posted by elkevelvet at 1:57 PM on September 28


After government pledge of 'best summer ever,' COVID swamps Alberta hospitals, premier - "The western Canadian province is often called 'the Texas of the North' for its oil and gas wealth, cowboy culture and conservative, independent mindset."
"Our job is to save lives, not choose who gets to live and die," said Shazma Mithani, an emergency doctor at Edmonton's Royal Alexandra Hospital and the Stollery Children's Hospital.

"We are in the absolute worst situation we have ever been in, and it was entirely preventable, all of it."

The only reason intensive care units have room for new patients each day is because people already there are dying, said Verna Yiu, chief executive of Alberta Health Services.

Kenney apologized on Sept. 15 for mishandling the pandemic and imposed a requirement for proof of vaccination to enter certain businesses. He got Prime Minister Justin Trudeau, a frequent political foe, to agree to provide military help to airlift patients to other provinces.

Kenney, 53, tapped into Alberta's populist streak when after years as a Cabinet minister in Ottawa, he returned west to lead the newly created United Conservative Party (UCP) and win the 2019 provincial election.

In July, the province lifted nearly all restrictions in time for the Calgary Stampede rodeo, one of Canada's most popular tourist draws. The following month, the UCP printed "Best Summer Ever" ball caps, even as cases spiked and Kenney disappeared on vacation.

He returned in September to offer unvaccinated Albertans a C$100 cash incentive to get inoculated and unveil a vaccine passport system, despite previously promising that would never happen.

Kenney replaced his health minister, but many Albertans remain furious.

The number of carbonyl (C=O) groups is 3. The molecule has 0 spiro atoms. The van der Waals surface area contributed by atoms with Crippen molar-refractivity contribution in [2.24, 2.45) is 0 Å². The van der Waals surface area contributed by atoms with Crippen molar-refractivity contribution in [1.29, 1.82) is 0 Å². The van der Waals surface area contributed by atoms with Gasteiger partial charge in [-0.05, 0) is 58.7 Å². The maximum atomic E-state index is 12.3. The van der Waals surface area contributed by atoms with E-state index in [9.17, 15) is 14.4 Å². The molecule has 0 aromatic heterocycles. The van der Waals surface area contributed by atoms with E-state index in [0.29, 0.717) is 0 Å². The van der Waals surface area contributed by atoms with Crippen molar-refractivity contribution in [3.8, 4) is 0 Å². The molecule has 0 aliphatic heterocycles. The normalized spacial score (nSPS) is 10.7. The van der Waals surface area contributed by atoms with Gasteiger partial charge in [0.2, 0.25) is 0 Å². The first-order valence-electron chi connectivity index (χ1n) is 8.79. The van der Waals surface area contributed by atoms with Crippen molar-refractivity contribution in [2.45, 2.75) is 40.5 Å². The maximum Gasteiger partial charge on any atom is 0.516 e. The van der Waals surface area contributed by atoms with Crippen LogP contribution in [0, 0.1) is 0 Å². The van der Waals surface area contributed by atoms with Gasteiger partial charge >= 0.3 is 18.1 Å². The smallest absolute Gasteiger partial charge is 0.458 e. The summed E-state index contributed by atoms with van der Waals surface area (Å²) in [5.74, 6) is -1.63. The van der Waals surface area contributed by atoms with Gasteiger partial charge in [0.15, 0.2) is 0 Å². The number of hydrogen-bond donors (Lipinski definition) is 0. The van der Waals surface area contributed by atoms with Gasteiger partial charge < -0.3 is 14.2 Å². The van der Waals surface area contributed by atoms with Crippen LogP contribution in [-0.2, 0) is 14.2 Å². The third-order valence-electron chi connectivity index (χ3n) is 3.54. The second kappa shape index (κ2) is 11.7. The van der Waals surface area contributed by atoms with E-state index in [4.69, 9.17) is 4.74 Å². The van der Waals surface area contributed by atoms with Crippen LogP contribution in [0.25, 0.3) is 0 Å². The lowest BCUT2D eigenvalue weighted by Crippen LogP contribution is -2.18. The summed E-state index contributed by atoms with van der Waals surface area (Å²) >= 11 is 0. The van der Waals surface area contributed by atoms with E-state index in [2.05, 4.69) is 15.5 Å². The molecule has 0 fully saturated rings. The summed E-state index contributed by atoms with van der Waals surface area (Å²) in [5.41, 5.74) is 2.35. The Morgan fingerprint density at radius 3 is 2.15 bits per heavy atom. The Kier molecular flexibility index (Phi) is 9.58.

Some political commentators blamed a dip in Conservative support in last week's federal election on frustrations with Kenney, once tipped as a potential federal leader of the party...

Saskatchewan, whose right-leaning premier, Scott Moe, has mirrored Kenney's approach to the pandemic, is also buckling under a fourth wave as intensive care beds filled up and its only children's hospital began admitting adult COVID-19 patients.

But Moe is not facing similar backlash within his party. His Saskatchewan Party formed 24 years ago, unlike the UCP, which is only 4 years old and prone to conflicts between its center-right moderates and far-right rural members.
a land of contrasts, meanwhile down south...
What If 2020 Was Just a Rehearsal? - "American democracy is in the midst of a waking nightmare, says Rick Hasen. And Democrats aren't taking it seriously enough."
posted by kliuless at 1:11 AM on September 29 [1 favorite]


And, right now, the typical American voter is not seeing any consequences for their vote,

Why would they? The legislature spends half its time strangling itself, the court is packed for the next couple of decades, and the presidency is now the seat that that daiper guy shat in (or possibly was stolen from the daiper guy by aliens or something).
posted by pompomtom at 8:32 AM on September 29


"I am not a member of any organized political party. I am a Democrat." -- Will Rogers
posted by kirkaracha at 8:53 AM on September 29


What If 2020 Was Just a Rehearsal?

I honestly don't know why people are asking this question. The country had an attempted coup and none of the key organizers suffered any form of consequence and were instead allowed to roam free, broadcasting their falsehoods.

Of course this isn't over. This is merely the beginning.
posted by dazed_one at 8:21 PM on September 29 [5 favorites]


Naked hatred is on the march
posted by Jacen at 8:46 PM on September 29


As Trump hints at 2024 comeback, democracy advocates fear a 'worst-case scenario' for the country [ungated] - "Scholars grapple with what would happen if the former president runs again — and wins."
posted by kliuless at 8:53 PM on September 29


This is what you do to former presidents who pervert the democratic process.
posted by dazed_one at 6:31 AM on September 30 [1 favorite]


"Scholars grapple with what would happen if the former president runs again — and wins."

Everyone freaks out about the fascism, but that turns out to be a curious irrelevancy due to the lack of survivable regions on the planet. Trump, Putin and Johnson are among the last survivors.

Somewhere there is a warehouse of unused guillotines.
posted by pompomtom at 5:54 AM on October 17